SM: Yes, partially (Laughs). 21 is quite a late age to start songwriting. Some people reach a peak at 21, but I see myself as still developing as a songwriter. There is always something - a song or a cluster of songs or an experience at a live gig or a press comment - that just keeps me going. The first song that I ever wrote was called ‘Call of the Workers’, and it got such a great response from the people around me that I have never wanted to stop since. I keep thinking that I will run out of ideas and I keep proving myself wrong. As long as I have ideas, I will keep song writing.

Another factor is that there is that there are not a lot of folk doing what I am doing. I don’t think there is much out there that sounds like it. My music is based around the piano rather than the guitar which is unusual in pop music, and that gives it a different dimension and sound.

PB: The title track on ‘We Used to Go Raving’ pulls off the double trick of being both euphoric and melancholic? Do you see it coming down ultimately on the side of regret or nostalgia?

SM: You’re right. It is a double trick. I see it primarily as being about regret and the ending of a relationship. When people come down to gigs though, it is the song that they most want to hear but it is ultimately a very sad song.

PB: Both ‘No More (Say Yes)’ and ‘Immigrants’ are strongly political pro-Scottish independence, anti-Brexit numbers. Obviously you are going to have people listening to it who disagree with you. Were you concerned about potentially alienating them?

SM: No. Not all. I don’t really care. People have to be allowed to disagree. I am very pro-Scottish Independence and always have been, but there may be people who voted ‘Yes’ who hate ‘No More (Say Yes)’ in the same way that there may be people who voted ‘No’ who like that tune. I would hope that some people will enjoy it as a song on its own terms whatever its political values.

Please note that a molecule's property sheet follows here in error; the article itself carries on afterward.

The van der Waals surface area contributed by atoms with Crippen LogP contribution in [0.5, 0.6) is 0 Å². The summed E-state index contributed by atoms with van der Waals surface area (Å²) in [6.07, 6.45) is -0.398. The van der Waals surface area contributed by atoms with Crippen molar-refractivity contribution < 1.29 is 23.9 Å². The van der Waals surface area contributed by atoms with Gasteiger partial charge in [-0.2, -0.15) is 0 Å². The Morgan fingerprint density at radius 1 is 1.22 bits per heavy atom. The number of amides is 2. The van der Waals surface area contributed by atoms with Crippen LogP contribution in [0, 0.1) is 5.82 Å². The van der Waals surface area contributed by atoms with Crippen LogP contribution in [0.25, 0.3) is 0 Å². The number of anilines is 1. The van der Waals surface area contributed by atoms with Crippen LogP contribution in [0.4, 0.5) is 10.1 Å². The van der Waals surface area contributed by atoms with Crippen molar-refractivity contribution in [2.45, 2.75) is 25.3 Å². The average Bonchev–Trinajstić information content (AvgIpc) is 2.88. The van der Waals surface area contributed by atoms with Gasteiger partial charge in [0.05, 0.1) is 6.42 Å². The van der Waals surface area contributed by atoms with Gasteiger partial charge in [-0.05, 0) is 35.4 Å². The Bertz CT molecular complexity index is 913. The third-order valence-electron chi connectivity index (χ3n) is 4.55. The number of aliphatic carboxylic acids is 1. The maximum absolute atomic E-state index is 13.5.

In the case of ‘Immigrants’ I am anti-Brexit but I am not as anti-Brexit as I am pro-Independence. I am not a huge fan of the European Union. If you are working in a warehouse or Sports Direct or something like that or below the minimum wage, I can perfectly understand why you might turn around and say, “What has the European Union ever done for me?” That song is more about the way in which that debate was conducted. It was conducted by the big tabloids – ‘The Daily Mail’ and ‘The Daily Express’ – in a disgraceful way. If it had been conducted as a fair debate by them without the xenophobia and the racism and bizarrely Islamophobia , the fall-out would have been less. That was what the song was criticising, not necessarily the people who were pro-Brexit.

PB: You’re playing a launch gig at Leith Depot in Edinburgh on September 23rd and the album comes out on September 29th? What are your plans and immediate hopes after that?

SM: A lot of the gigs that I have done during the last few years have been self-run. I am hoping that I will be asked to come and support other people. I am hoping that the record will be well-received and I will get the reputation for being someone worth booking. I am hoping that I will be asked to support other people or to come and play their nights. Of course, we will keep setting up our own gigs, but I want to come and play other people’s gigs as well. Every offer will be taken seriously.

PB: Thank you.